On the face of it, Brighton & Hove Albion‘s 5-1 defeat to Liverpool at the Amex last week was a humbling for Chris Hughton's impressive newly promoted outfit. A kind of ‘welcome to the Premier League' message delivered by one of the English top flight's most dynamic and devastating attacking sides.
It would be easy, too, for heads to drop after the one-sided result, for Brighton's players and staff to begin to question question their readiness for mixing it with some of the best and most expensively assembled teams in the country.
But, digging beneath the surface, there were plenty of positives for the Seagulls to take from the Liverpool defeat, and these must be clung to and focussed on ahead of Saturday's crunch encounter with fellow Championship escapees Huddersfield Town.
Although Liverpool were able to take all three points back to Merseyside while healthily topping up their goal difference, the 5-1 scoreline was not necessarily reflective of the balance of play.
The Reds were utterly ruthless on the counter, breaking a lightning speed through the likes of Mohamed Salah, Philippe Coutinho and Roberto Firmino; Jürgen Klopp's men dispatched their chances with unerring confidence.
Indeed, Liverpool's five goals game from just six shots on target, often leaving Brighton goalkeeper Maty Ryan powerless to thwart their attacking juggernaut.
But Brighton were not without their own success in the game. Their only goal came via a well-taken Glenn Murray penalty, the striker's fifth goal of the Premier League campaign. But the 34-year-old centre-forward could have had a hat-trick on another day.
Early in the second half, he was denied by a wonderful Simon Mignolet save from pointblank range after Brighton worked the ball well down the left flank and crossed for the veteran striker in the danger zone.
A last-ditch tackle from Georginio Wijnaldum in the first half prevented Murray from bagging what looked to be a certain goal, and the former Crystal Palace man sent a beautifully struck volley whistling inches past the far post laster in the game.
Winger José Izquierdo, too, would have reduced the arrears in the second period were in not for an excellent Emre Can challenge blocking his path to goal as he was about to shoot from close range.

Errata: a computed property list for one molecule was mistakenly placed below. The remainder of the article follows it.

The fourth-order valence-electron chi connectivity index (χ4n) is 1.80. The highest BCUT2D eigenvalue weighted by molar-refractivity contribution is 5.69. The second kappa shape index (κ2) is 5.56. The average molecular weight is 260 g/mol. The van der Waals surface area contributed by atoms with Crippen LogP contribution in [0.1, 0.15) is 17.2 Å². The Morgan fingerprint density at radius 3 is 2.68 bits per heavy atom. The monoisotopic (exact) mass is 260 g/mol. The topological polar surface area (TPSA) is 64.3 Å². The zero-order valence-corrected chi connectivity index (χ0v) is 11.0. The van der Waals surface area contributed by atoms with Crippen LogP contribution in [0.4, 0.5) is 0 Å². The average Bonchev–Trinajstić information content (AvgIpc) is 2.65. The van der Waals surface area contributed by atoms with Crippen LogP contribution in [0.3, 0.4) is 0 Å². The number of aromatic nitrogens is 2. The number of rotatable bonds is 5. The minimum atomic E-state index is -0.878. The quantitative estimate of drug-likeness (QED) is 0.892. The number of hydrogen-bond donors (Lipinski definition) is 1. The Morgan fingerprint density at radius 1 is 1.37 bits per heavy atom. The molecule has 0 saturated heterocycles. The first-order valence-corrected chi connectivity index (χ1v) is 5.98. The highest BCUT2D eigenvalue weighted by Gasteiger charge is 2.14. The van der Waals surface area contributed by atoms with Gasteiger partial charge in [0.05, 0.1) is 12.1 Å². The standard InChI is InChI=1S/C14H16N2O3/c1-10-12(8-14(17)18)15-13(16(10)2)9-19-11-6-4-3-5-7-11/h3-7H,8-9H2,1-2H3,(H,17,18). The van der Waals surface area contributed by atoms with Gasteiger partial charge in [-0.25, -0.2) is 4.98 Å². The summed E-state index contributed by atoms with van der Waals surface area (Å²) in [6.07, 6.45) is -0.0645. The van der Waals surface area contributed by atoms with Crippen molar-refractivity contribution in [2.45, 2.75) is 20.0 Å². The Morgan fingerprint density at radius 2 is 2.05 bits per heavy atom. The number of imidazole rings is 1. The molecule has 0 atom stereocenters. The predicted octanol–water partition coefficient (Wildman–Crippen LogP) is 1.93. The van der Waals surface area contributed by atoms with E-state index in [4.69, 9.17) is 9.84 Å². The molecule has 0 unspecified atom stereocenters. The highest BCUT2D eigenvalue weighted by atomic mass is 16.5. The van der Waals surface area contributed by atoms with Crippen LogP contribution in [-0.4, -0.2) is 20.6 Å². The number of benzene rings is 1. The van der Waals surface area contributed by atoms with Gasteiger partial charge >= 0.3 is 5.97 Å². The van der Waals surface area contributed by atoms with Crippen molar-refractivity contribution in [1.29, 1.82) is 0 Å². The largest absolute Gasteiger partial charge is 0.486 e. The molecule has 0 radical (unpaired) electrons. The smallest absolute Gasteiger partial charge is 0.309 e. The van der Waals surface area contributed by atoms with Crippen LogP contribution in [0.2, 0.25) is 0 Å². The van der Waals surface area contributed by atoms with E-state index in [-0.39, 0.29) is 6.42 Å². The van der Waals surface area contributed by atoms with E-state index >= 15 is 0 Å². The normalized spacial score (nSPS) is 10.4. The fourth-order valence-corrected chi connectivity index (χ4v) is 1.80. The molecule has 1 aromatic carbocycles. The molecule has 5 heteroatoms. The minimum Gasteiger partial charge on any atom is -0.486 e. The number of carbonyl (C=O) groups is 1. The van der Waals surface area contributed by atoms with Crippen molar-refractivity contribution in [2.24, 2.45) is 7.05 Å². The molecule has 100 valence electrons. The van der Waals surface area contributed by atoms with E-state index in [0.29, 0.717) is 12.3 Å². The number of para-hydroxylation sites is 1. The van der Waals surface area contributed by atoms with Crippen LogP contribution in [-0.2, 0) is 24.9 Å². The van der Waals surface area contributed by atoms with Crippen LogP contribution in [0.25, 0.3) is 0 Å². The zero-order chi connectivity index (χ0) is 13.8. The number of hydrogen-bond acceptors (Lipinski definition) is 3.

At full-time, the score suggested a resounding, dominant display from the visitors. But the underlying stats tell a rather different story. In terms of total shots, the Reds doubled Brighton's output, aiming for goal 12 times to the home side's six.
But when studying the expected goals (xG) stats for the game, it becomes apparent that this was not the drubbing it may have appeared to the casual observer.
The xG model uses historical data to give every shot taken a value based on the statistical likelihood of it being scored – the higher the decimal score up to one, the more often similar chances have been scored in the past.
Against Liverpool, Brighton's total xG was 1.67, while the Reds' was 1.96. This shows that Klopp's side were highly efficient in their finishing, while Brighton created – if not scored – enough high-quality chances to roughly keep pace with the Merseysiders.
Of course, there is no use bemoaning the defeat, clinging to xG evidence, as expected goals do not lead to actual points on the board. But the metric does show that Brighton can consider themselves somewhat unlucky to have been trounced in the way they were, and that, on the balance of play, they were not blown away by their fourth-placed opponents.
Heading into their trip to the John Smith's Stadium to take on Huddersfield Town, Hughton's men, rather than ruing a heavy defeat, can take heart from the fact they were competitive with one of the Premier League's best sides – even if the scoreline told a different story.
The Terriers are themselves a capable counter-attacking unit, blessed with pace up front and nous in midfield, so Brighton cannot underestimate their fellow top-flight newcomers.
But they showed enough last week to suggest they can navigate this potentially tricky tie against Huddersfield, provided they replicate the process rather than the outcome of their last game.